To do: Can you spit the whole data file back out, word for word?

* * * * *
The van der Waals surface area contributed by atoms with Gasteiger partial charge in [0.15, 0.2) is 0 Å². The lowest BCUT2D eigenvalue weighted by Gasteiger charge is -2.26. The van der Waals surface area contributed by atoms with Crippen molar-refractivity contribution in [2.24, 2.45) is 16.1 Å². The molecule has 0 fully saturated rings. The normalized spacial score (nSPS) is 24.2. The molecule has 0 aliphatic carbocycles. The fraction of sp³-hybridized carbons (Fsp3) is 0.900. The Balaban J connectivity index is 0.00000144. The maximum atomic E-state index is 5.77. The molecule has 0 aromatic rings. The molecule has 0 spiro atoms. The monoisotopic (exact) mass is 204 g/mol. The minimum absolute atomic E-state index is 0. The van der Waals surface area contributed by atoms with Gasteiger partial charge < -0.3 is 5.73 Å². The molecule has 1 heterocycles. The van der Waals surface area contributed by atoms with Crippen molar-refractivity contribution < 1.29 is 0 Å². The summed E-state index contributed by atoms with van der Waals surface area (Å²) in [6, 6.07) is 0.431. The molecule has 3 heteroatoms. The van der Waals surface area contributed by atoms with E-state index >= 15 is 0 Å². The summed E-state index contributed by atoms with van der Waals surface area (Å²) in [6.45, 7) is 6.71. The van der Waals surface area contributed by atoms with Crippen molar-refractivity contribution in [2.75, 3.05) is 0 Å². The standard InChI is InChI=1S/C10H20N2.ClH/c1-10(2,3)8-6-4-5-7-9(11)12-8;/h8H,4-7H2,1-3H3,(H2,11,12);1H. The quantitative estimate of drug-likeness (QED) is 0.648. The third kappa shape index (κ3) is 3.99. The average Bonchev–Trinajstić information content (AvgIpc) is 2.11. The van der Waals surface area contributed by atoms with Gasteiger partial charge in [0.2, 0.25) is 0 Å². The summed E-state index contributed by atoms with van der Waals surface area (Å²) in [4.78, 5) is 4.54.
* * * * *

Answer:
The van der Waals surface area contributed by atoms with Gasteiger partial charge in [0.15, 0.2) is 0 Å². The lowest BCUT2D eigenvalue weighted by Gasteiger charge is -2.26. The van der Waals surface area contributed by atoms with Crippen molar-refractivity contribution in [2.24, 2.45) is 16.1 Å². The molecule has 0 fully saturated rings. The normalized spacial score (nSPS) is 24.2. The molecule has 0 aliphatic carbocycles. The fraction of sp³-hybridized carbons (Fsp3) is 0.900. The Balaban J connectivity index is 0.00000144. The maximum atomic E-state index is 5.77. The molecule has 0 aromatic rings. The molecule has 0 spiro atoms. The monoisotopic (exact) mass is 204 g/mol. The minimum absolute atomic E-state index is 0. The van der Waals surface area contributed by atoms with Gasteiger partial charge < -0.3 is 5.73 Å². The molecule has 1 heterocycles. The van der Waals surface area contributed by atoms with Crippen molar-refractivity contribution < 1.29 is 0 Å². The summed E-state index contributed by atoms with van der Waals surface area (Å²) in [6, 6.07) is 0.431. The molecule has 3 heteroatoms. The van der Waals surface area contributed by atoms with E-state index >= 15 is 0 Å². The summed E-state index contributed by atoms with van der Waals surface area (Å²) in [6.45, 7) is 6.71. The van der Waals surface area contributed by atoms with Crippen molar-refractivity contribution in [2.75, 3.05) is 0 Å². The standard InChI is InChI=1S/C10H20N2.ClH/c1-10(2,3)8-6-4-5-7-9(11)12-8;/h8H,4-7H2,1-3H3,(H2,11,12);1H. The quantitative estimate of drug-likeness (QED) is 0.648. The third kappa shape index (κ3) is 3.99. The average Bonchev–Trinajstić information content (AvgIpc) is 2.11. The van der Waals surface area contributed by atoms with Gasteiger partial charge in [0.2, 0.25) is 0 Å². The summed E-state index contributed by atoms with van der Waals surface area (Å²) in [4.78, 5) is 4.54.